First-Time Unemployment Claims are Rising Again

The Labor Department reports that an additional 853,000 Americans filed for first-time unemployment benefits after seasonal adjustments.
First-Time Unemployment Claims are Rising Again
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This story originally appeared on ValueWalk

First-time unemployment claims increased again last week. The Labor Department reports that an additional 853,000 Americans filed for first-time unemployment benefits after seasonal adjustments. According to CNN, this was the highest number of claims since the middle of September.

Without seasonal adjustments, first-time unemployment claims amounted to almost 950,000 for the week.

First-time unemployment claims on the rise

The number of first-time unemployment claims increased from the previous week. It was the third time there was a week-over-week increase in the last four weeks. The decline last week followed the Thanksgiving holiday.

In addition to standard unemployment applications, 427,609 people filed under the Pandemic Unemployment Assistance Program, which assists self-employed individuals. The number isn't seasonally adjusted, and it also marks an increase from the previous week. In all, 1.4 million people filed initial claims for unemployment last week, without seasonal adjustments. That's also the highest number since the middle of September.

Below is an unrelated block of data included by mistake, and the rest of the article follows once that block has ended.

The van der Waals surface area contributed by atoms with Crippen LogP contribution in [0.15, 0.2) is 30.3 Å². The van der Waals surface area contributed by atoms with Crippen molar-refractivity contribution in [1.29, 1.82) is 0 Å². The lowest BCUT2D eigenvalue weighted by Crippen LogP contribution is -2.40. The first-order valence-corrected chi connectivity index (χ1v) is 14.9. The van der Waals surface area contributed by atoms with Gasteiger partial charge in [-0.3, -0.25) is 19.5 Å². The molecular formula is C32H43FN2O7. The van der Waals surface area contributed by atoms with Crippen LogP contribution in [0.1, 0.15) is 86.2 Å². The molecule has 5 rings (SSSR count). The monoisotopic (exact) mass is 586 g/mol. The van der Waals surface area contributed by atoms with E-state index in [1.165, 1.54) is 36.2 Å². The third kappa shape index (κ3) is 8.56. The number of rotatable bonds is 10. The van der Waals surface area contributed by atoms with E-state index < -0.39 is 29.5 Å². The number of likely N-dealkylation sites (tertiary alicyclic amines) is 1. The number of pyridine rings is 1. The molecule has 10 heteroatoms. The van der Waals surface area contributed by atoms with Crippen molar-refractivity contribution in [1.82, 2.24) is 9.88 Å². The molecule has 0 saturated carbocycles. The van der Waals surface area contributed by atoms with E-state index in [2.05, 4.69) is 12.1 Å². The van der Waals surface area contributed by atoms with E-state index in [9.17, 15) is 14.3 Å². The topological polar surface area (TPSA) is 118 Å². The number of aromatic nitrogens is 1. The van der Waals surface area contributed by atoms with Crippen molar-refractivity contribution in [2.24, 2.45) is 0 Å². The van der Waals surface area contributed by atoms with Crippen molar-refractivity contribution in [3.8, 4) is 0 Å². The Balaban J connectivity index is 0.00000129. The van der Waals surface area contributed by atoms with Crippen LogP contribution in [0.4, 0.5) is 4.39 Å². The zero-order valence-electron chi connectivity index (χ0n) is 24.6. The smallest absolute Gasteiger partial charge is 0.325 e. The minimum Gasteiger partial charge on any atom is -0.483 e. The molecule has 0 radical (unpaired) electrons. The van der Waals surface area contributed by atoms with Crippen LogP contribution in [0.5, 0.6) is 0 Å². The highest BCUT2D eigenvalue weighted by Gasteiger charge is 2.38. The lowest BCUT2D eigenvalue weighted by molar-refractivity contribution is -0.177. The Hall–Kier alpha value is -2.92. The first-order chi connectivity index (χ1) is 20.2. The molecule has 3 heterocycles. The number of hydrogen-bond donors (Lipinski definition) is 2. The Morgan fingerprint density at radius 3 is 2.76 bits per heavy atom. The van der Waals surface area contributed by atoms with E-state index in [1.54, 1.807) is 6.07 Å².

Daniel Zhao, senior economist for Glassdoor, told CNN that the increase in first-time jobless claims is "especially concerning" because total claims are still higher than the levels seen during the peak of the Great Recession.

Trouble in the labor market

Continued unemployment claims, which include workers who filed for benefits for at least two consecutive weeks, increased to 5.8 million as seasonally adjusted for the week that ended on Nov. 28. That was the first time continued claims rose since late in August.

According to CNN, economists have been studying the continued unemployment claims numbers. Many believe the recent declines might be the result of workers filing under other programs like the Pandemic Emergency Unemployment Compensation Program because they exhausted the benefits they are allowed in their state.

For the week that ended on Nov. 21, the number of people who filed for that program fell to 4.5 million. However, the data lags the numbers found in the rest of the jobless report, which means it doesn't cover the more recent weeks in which conditions worsened.

The December jobs report isn't due until early next month. The worsening numbers are negatively impacting expectations for that report, according to Action Economics Chief Economist Mike Englund. He said in a note seen by CNN that last week's monthly jobs report revealed a sudden deceleration in the economic recovery. He added that climbing jobless claims just "add to the picture of a slowing recovery this winter."

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